Wednesday, September 21, 2011
Little did anybody know that this brief lane closure would herald the indefinite closure of the entire bridge two days later. The Sherman Minton Bridge carries 93,000 vehicles per day on average, or roughly 40% of the total traffic crossing the Ohio River at Louisville. The sudden loss of this bridge has forced commuters to rely on the Kennedy and Clark bridges, creating a "Carmageddon" situation to rival anything out of Los Angeles.
A technical advisory from the Federal Highway Administration explains what happened. The bridge, completed 1961, was built with "T-1 steel" which is susceptible to cracking. Previous inspections had found cracking at some of the welds, prompting more thorough inspections and repair work this year.
The advisory states, "On September 8, 2011, inspectors discovered an additional critical crack in the tension tie that previously could not be seen through visual inspection because of the removal of a connection plate detail as part of the ongoing retrofit process... After study and analysis of this newly found crack, it was determined that an unacceptable level of risk to the traveling public was associated with the continued operation of the bridge."
It seems likely that the bridge will remain out of commission for months, even years, and there's a chance it could never reopen.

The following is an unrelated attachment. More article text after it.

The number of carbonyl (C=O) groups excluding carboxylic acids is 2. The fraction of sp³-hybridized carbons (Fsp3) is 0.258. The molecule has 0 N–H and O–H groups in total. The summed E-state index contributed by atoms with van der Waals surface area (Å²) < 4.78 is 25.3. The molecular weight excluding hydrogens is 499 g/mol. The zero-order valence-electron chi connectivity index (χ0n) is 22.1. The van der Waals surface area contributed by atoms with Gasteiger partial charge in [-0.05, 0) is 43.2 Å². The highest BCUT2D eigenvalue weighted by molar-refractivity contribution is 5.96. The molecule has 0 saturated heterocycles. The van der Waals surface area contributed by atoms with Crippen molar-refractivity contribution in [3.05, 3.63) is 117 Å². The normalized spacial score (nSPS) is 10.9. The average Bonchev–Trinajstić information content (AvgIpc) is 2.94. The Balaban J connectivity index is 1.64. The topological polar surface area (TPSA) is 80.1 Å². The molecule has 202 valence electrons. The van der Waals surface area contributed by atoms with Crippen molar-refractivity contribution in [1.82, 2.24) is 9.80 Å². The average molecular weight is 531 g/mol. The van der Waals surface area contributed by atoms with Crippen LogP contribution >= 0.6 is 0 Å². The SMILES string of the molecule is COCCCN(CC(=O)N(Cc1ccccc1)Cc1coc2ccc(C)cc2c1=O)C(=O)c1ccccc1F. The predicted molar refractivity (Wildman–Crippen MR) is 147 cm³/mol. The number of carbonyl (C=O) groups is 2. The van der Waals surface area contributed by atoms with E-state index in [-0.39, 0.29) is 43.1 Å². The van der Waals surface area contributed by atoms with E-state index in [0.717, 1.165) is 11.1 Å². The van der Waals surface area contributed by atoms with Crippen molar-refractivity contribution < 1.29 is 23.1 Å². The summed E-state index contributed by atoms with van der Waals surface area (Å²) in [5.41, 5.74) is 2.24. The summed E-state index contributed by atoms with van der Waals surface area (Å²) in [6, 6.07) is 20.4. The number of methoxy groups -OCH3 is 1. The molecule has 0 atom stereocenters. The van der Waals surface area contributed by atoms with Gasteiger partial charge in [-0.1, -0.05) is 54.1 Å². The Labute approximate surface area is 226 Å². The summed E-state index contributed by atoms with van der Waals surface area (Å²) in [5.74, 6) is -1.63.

Meanwhile, drivers stuck in traffic couldn't help but notice that some cars were traveling across the Kentucky & Indiana Bridge, a railroad bridge that includes two roadway decks along the sides. These cars were driven by railroad employees who were granted the perk of using the bridge to get to work.
Historically, the K&I carried highway traffic until the northbound road deck was damaged by an overweight truck in 1979. This damage was never repaired.
If railroad employees could use the bridge, then why not the general public? That's been a hot topic of discussion, spawning a Facebook campaign to have the bridge's road decks repaired and reopened to everybody. At least one local politicians is asking the same question.
The owners of the bridge, Norfolk Southern, are naturally worried about liability and safety. But if the bridge is unsafe, then why let employees use it? Hoping to avoid a PR disaster, the railroad has now announced that it will no longer let employees use the bridge.
In 2005, civic leaders discussed using the K&I Bridge as part of a bicycle/pedestrian trail network, but this idea was vehemently opposed by the railroad.
The K&I Bridge is similar to the Harahan Bridge in Memphis with abandoned road decks along the sides. It was recently discovered, however, that Memphis still owned the road decks. Plans are underway to reopen the Harahan Bridge for pedestrian use -- and the railroad can't stop it. That probably isn't an option for Louisville and the K&I Bridge, unless a sharp lawyer can find an old document showing that the public has a right to use the bridge.
Does the city have any other options? Louisville is working on restoring the Big Four Railroad Bridge for pedestrian/bicycle use, but that project won't be completed until 2013. The only other available bridge, the Falls of the Ohio Railroad Bridge, still actively carries trains. It does have some extra room (one of the two tracks is abandoned), but not enough for any practical use.
Thus, it seems that Louisville is in a real pickle.